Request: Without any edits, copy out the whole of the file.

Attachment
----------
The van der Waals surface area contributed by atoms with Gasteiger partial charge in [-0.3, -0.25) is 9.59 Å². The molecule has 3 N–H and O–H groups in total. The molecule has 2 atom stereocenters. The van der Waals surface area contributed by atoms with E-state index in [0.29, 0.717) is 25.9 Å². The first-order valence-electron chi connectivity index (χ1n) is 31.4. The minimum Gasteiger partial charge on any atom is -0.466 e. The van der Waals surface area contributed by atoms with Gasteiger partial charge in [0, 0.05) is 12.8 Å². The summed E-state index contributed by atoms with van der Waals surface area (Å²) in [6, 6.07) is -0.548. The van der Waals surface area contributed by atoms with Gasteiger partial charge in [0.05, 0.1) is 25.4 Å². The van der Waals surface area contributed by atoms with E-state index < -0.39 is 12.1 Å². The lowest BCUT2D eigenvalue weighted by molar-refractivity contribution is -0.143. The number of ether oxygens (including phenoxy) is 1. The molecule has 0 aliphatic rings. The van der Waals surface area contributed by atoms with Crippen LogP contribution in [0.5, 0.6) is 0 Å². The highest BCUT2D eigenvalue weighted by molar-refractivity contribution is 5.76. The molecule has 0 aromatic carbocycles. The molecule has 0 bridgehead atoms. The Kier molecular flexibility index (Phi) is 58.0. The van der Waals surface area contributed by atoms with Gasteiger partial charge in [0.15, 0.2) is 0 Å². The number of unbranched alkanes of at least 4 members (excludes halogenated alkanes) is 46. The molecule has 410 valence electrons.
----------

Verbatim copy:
The van der Waals surface area contributed by atoms with Gasteiger partial charge in [-0.3, -0.25) is 9.59 Å². The molecule has 3 N–H and O–H groups in total. The molecule has 2 atom stereocenters. The van der Waals surface area contributed by atoms with E-state index in [0.29, 0.717) is 25.9 Å². The first-order valence-electron chi connectivity index (χ1n) is 31.4. The minimum Gasteiger partial charge on any atom is -0.466 e. The van der Waals surface area contributed by atoms with Gasteiger partial charge in [0, 0.05) is 12.8 Å². The summed E-state index contributed by atoms with van der Waals surface area (Å²) in [6, 6.07) is -0.548. The van der Waals surface area contributed by atoms with Gasteiger partial charge in [0.05, 0.1) is 25.4 Å². The van der Waals surface area contributed by atoms with E-state index < -0.39 is 12.1 Å². The lowest BCUT2D eigenvalue weighted by molar-refractivity contribution is -0.143. The number of ether oxygens (including phenoxy) is 1. The molecule has 0 aliphatic rings. The van der Waals surface area contributed by atoms with Crippen LogP contribution in [0.5, 0.6) is 0 Å². The highest BCUT2D eigenvalue weighted by molar-refractivity contribution is 5.76. The molecule has 0 aromatic carbocycles. The molecule has 0 bridgehead atoms. The Kier molecular flexibility index (Phi) is 58.0. The van der Waals surface area contributed by atoms with Gasteiger partial charge in [0.15, 0.2) is 0 Å². The number of unbranched alkanes of at least 4 members (excludes halogenated alkanes) is 46. The molecule has 410 valence electrons.